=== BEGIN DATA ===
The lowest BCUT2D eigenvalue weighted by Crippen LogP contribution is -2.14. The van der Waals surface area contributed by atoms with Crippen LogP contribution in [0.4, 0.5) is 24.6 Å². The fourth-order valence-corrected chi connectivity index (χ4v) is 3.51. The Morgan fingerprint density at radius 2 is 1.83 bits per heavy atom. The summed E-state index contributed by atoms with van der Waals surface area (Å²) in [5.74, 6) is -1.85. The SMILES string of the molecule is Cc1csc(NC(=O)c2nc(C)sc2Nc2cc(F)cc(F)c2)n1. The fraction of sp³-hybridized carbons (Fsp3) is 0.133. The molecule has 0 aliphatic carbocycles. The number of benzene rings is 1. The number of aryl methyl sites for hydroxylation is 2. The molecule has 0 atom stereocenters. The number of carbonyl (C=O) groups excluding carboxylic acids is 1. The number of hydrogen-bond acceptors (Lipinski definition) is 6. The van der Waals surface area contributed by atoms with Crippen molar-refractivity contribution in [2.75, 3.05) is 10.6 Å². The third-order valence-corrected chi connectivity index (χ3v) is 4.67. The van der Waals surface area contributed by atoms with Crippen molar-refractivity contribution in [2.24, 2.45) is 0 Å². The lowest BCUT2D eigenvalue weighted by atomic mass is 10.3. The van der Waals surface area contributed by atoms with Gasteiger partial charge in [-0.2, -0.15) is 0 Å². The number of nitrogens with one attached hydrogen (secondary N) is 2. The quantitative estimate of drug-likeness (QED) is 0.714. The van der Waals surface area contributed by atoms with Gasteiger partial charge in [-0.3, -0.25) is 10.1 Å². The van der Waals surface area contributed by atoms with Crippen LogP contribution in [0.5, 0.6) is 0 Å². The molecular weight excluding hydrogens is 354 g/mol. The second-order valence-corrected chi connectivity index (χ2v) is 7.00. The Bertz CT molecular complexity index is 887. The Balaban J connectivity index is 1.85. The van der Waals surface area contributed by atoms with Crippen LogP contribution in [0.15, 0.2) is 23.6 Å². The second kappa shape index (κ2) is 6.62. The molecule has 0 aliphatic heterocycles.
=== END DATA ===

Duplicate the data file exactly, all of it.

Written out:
The lowest BCUT2D eigenvalue weighted by Crippen LogP contribution is -2.14. The van der Waals surface area contributed by atoms with Crippen LogP contribution in [0.4, 0.5) is 24.6 Å². The fourth-order valence-corrected chi connectivity index (χ4v) is 3.51. The Morgan fingerprint density at radius 2 is 1.83 bits per heavy atom. The summed E-state index contributed by atoms with van der Waals surface area (Å²) in [5.74, 6) is -1.85. The SMILES string of the molecule is Cc1csc(NC(=O)c2nc(C)sc2Nc2cc(F)cc(F)c2)n1. The fraction of sp³-hybridized carbons (Fsp3) is 0.133. The molecule has 0 aliphatic carbocycles. The number of benzene rings is 1. The number of aryl methyl sites for hydroxylation is 2. The molecule has 0 atom stereocenters. The number of carbonyl (C=O) groups excluding carboxylic acids is 1. The number of hydrogen-bond acceptors (Lipinski definition) is 6. The van der Waals surface area contributed by atoms with Crippen molar-refractivity contribution in [2.75, 3.05) is 10.6 Å². The third-order valence-corrected chi connectivity index (χ3v) is 4.67. The van der Waals surface area contributed by atoms with Crippen molar-refractivity contribution in [2.24, 2.45) is 0 Å². The lowest BCUT2D eigenvalue weighted by atomic mass is 10.3. The van der Waals surface area contributed by atoms with Gasteiger partial charge in [-0.2, -0.15) is 0 Å². The number of nitrogens with one attached hydrogen (secondary N) is 2. The quantitative estimate of drug-likeness (QED) is 0.714. The van der Waals surface area contributed by atoms with Gasteiger partial charge in [-0.3, -0.25) is 10.1 Å². The van der Waals surface area contributed by atoms with Crippen LogP contribution in [0.5, 0.6) is 0 Å². The molecular weight excluding hydrogens is 354 g/mol. The second-order valence-corrected chi connectivity index (χ2v) is 7.00. The Bertz CT molecular complexity index is 887. The Balaban J connectivity index is 1.85. The van der Waals surface area contributed by atoms with Crippen LogP contribution in [0.15, 0.2) is 23.6 Å². The second kappa shape index (κ2) is 6.62. The molecule has 0 aliphatic heterocycles.